IT Pro Panel: How CIOs got their first breaks in IT
It may seem like a simple pathway from the outside, but a CIO's first taste of IT comes in many different forms
When looking from afar, it may seem to many that a CIO got to the position they're in because they followed a structured pathway: study an IT-related degree, use the skills practically in their first job, and slowly but surely move up the ladder to become a C-level executive and part of an organisation's board.
However, in reality this is almost never the case.
For many CIOs, their first taste of IT, and their initial interest in the subject, often comes later on in a professional career. In this IT Pro Panel, we look at three IT leaders who have all reached the top of their profession in different ways.
The South East Asia exploration - Amnesty International CIO John Gillespie
Gillespie's career began in sales and marketing, before he then became a business analyst. It was only after a move to South East Asia where a role in IT really transpired as a possible career path. It was here that he became ICT advisory of The Asia Foundation in Cambodia, and then IT manager at Nam Theun 2 Power Company in Laos.
"I ended up running the IT for what was a big hydro electric construction project and I discovered that I loved that, and loved bringing the magic and power of technology to an organisation and seeing that impact on the way that people worked and the way the organisation functioned," Gillespie tells IT Pro.
He adds that this was his first real flavour of IT, setting up an organisation from scratch.
"We started with an empty server room and a big pile of cardboard boxes that would hold up the servers and all of the bits and pieces; we had a two-year period where we build up a complete organisation with all of the classic accounting systems, websites and email and that's where I got a chance to see the whole thing from end-to-end," he states.
After that, Gillespie returned to the UK, and following a few roles in consulting, architecture and in business analysis, he heard about the job at Amnesty International, which was "far too good to turn down". Gillespie has been CIO of the organisation for almost five years now.
The science-IT skills overlap - The Francis Crick Institute CIO Alison Davis
Davis knew she liked IT at a relatively early age: she had heard that to be good at IT she needed analytical and logical skills - two of the things she says were her strong points at school.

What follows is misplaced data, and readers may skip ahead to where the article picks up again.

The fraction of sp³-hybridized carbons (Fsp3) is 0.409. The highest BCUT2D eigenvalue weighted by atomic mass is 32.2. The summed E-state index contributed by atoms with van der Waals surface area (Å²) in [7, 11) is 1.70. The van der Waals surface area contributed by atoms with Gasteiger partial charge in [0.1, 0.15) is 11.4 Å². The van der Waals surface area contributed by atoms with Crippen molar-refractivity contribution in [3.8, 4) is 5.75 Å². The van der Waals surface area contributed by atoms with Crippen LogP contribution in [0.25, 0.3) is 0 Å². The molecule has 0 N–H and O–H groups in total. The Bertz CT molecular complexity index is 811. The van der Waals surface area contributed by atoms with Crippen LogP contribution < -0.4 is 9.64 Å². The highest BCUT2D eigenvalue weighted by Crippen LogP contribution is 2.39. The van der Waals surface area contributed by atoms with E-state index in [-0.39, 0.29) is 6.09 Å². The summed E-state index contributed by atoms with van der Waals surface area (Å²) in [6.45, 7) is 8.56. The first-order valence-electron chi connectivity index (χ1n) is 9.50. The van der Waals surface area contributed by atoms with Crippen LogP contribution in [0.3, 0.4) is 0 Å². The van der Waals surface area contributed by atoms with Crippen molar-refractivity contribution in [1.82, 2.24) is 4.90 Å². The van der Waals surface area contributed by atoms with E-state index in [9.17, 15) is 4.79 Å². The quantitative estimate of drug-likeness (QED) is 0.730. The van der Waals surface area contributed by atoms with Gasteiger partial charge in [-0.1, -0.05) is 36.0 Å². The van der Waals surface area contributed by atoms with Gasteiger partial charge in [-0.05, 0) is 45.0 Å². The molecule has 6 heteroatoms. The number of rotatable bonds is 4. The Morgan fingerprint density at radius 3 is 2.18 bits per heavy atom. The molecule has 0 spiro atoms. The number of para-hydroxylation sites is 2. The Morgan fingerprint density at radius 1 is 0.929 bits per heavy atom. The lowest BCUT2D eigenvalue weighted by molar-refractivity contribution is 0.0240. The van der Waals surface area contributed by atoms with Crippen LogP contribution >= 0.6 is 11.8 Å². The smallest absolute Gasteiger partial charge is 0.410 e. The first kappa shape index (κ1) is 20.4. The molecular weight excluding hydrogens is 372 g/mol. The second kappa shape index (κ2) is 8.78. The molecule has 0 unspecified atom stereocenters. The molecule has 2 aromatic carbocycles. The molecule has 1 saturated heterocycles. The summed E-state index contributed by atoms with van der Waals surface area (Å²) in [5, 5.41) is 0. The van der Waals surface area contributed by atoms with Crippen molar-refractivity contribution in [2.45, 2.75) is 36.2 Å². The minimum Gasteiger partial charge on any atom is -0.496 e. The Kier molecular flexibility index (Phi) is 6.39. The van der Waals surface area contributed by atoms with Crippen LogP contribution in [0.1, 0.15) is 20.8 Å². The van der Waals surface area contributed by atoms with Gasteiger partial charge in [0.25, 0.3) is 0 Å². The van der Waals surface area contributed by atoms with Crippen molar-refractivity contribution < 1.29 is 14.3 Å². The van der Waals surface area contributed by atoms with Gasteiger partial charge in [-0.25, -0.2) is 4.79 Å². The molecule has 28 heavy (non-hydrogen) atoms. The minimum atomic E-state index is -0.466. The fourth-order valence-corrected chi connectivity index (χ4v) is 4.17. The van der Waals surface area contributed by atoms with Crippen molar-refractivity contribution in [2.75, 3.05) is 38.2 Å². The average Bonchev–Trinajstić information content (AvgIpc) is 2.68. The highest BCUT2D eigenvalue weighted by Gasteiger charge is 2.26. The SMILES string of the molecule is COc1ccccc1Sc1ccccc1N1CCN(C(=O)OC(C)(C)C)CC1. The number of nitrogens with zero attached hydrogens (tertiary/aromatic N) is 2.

However, she enjoyed science even more and took a liking to chemistry in particular.
"The beauty of this was that if you started a degree in 1981, you could get into IT from a variety of disciplines as long as you could demonstrate you had a numerate mindset and aptitude tests would prove that," she explains.
Davis did study Computer Studies as an A/O level, which was a halfway house between GCSEs and A-Levels, but she went into chemistry for further education and then ended up at GlaxoSmithKline (GSK).
"I knew that as I was at a big company, I'd have the freedom to move and develop a career that wasn't a pure bench chemist," she says.
When GSK decided it needed a helpdesk in 1986, Davis got her big break.
"I had been a local lab expert fixing the printer and sorting things out for people and there was an advert for the helpdesk and I didn't know I wanted to leave chemistry, but I knew at some point I didn't want to continue, so I applied for it," she tells IT Pro.
These were the very early days of having a helpdesk - before the IBM PC got real traction and before ITIL was around - but it was here that Davis discovered a lot about IT.
Eventually she became CIO at the Francis Crick Institute, which she says is the ideal place for her because it enables her to stay around the science field, but work in IT.
Unearthing the inner IT in you - Wrightington Wigan Leigh NHS Foundation Trust acting associate director of IM&T, Mark Singleton
Singleton believes he didn't have the self-discipline to go to university after his A-Levels, and therefore his first job was as a temp working for the NHS. He did study IT and business at GCSE and A-Levels, though, which came in handy when he started filing things because he could create a quick-access database.
"It was doing things like filing records, so it wasn't anything extravagant, and the NHS organisation that I was at started relying on these as it improved the way of working and it was here that they recognised my IT skills," he says.
From there, Singleton produced reports and did some analysis for the NHS and this kickstarted his analytical experience in healthcare. Since then he worked for a few other NHS organisations before moving to Wrightington Wigan Leigh NHS Foundation Trust, where he worked his way up to head of BI and associate director of IM&T.
"I worked my way up through various data and analytical roles and despite not having any referents in my career I did decide to do a degree while I was working, and I'm currently on the last year of completing my masters," he tells IT Pro.
"So I absolutely believe in further education, but I believe unless you want to be a doctor or solicitor, in terms of IT, it's better to get work experience first and decide where you want to be and what area you want to be in, and then get the qualifications that wrap around that."
All three IT leaders took different routes to get where they are, proving that many skills from different departments are interchangeable with IT, and that progress and development can be made even at a late stage in IT.
If you're a senior IT decision-maker and you'd like to apply to be part of the IT Pro Panel, please email email@example.com.
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